The British are known across the world for our supposed love of queuing. At post offices, banks, supermarkets, airports, theme parks…the list is endless. However, a new survey shows we may finally be losing our patience.

A Payments Council survey has found that it takes 10 minutes and 42 seconds before British adults start to get fed up, though this figure varies depending on age and location. Surprisingly, Londoners are the most patient and are prepared to wait for over 12 minutes, whilst unsurprisingly, people over the age of 55 become restless the fastest.

To fight the one long queue that life can sometimes seem like, the British people have started to use ‘queue dodging tactics’ according to Sandra Quinn who helped carry out the survey. Such tactics include paying bills online, shopping at night and even taking time off work (!), though jumping the queue is of course never an option for us mild mannered Brits.

Personally, here at ForeignStudents.com, we still think that 10 minutes and 42 seconds still sounds like quite a long time, but then again, maybe that time can be used productively. Next time you’re in a queue, why not try making a new friend, coming up with an invention worthy of Dragon’s Den, or simply imagining you’re on a tropical beach. Anything to make the time go faster eh?

Is a love of queuing starting to become a misconception about the British? Read about some other common misconceptions in our light hearted guide for foreign students.

Image: Gadl on Flickr.

Is British Food the Best in the World?

3 Nov

The Good Fashioned English Breakfast (Image: Avlxyz Flickr)

Traditionally British food has been mocked by other nationalities who see it as boring, unhealthy and badly cooked. However, over the last few decades there has been a revolution in British food and people from around the world are starting to realise that the days of overcooked meat, mushy veg and greasy side dishes are long gone.

VisitBritain recently did a survey asking 26,000 people from 36 countries about British food and the results show that perceptions of British food are starting to change.

When asked if they had always wanted to try that most classic of British dishes, the full English breakfast, the majority of nations answered with a resounding ‘yes’. The keenest were (quite randomly) the Russians, Brazilians and Indians who all started to salivate at just the thought of the eggs, bacon, sausages, hash browns, fried bread and whatever else you like to include in a good fry up.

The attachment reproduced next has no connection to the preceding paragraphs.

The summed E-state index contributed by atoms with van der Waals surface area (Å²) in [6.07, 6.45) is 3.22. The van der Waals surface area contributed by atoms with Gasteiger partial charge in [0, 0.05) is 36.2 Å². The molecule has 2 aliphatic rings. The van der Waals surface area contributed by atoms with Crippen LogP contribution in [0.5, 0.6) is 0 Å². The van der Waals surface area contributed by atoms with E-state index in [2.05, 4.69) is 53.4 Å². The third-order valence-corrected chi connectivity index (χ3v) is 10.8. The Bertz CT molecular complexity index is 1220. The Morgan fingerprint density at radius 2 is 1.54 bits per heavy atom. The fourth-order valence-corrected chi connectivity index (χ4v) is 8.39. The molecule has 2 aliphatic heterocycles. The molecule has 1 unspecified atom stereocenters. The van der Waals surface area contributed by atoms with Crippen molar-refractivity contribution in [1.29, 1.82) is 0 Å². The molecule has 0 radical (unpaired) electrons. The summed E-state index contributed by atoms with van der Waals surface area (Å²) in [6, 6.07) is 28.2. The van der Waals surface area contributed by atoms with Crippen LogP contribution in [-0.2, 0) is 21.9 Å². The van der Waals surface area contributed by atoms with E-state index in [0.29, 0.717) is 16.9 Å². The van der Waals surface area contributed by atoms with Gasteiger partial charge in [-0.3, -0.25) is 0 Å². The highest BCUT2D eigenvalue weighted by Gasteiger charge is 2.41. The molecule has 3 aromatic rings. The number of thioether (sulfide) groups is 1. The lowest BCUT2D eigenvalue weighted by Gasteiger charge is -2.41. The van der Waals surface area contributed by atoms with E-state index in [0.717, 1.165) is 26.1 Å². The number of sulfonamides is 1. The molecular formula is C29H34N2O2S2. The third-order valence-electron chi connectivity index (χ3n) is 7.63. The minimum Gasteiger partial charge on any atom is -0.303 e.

They were also asked if they agreed with the statement “British food is very bad”, to which the vast majority said no. Here, those from Russia (again), Estonia and Egypt (the three well known foodie countries) were the most enthusiastic about British food, whilst Spain, Italy, Japan and France still have their doubts.

What do you think? Have you moved to the UK from abroad and love/hate the food? Let us know below.

Don’t know your Spotted Dick from your Bubble and Squeak? Have a look at our Guide to British Food and Drink.

UK International Students

29 Oct
Foreign Teacher with students.

Image via Wikipedia

UK International Students


ForeignStudents.com has established itself as the leading web site for all foreign students contemplating or currently studying in the UK.

We provide foreign students with essential information about life in the UK includingBankingCurrency ExchangeInsurance,Entertainment and Eating Out. All our guides include useful links to reputable service providers and we also use these relationships to get you premium, exclusive Student Discounts.

We also provide a comprehensive student guide to UK universitiescolleges andlanguage schools covering courses,rankingsapplication information and costs as well as the ability for members to post listings for accommodationjobseventsand travel.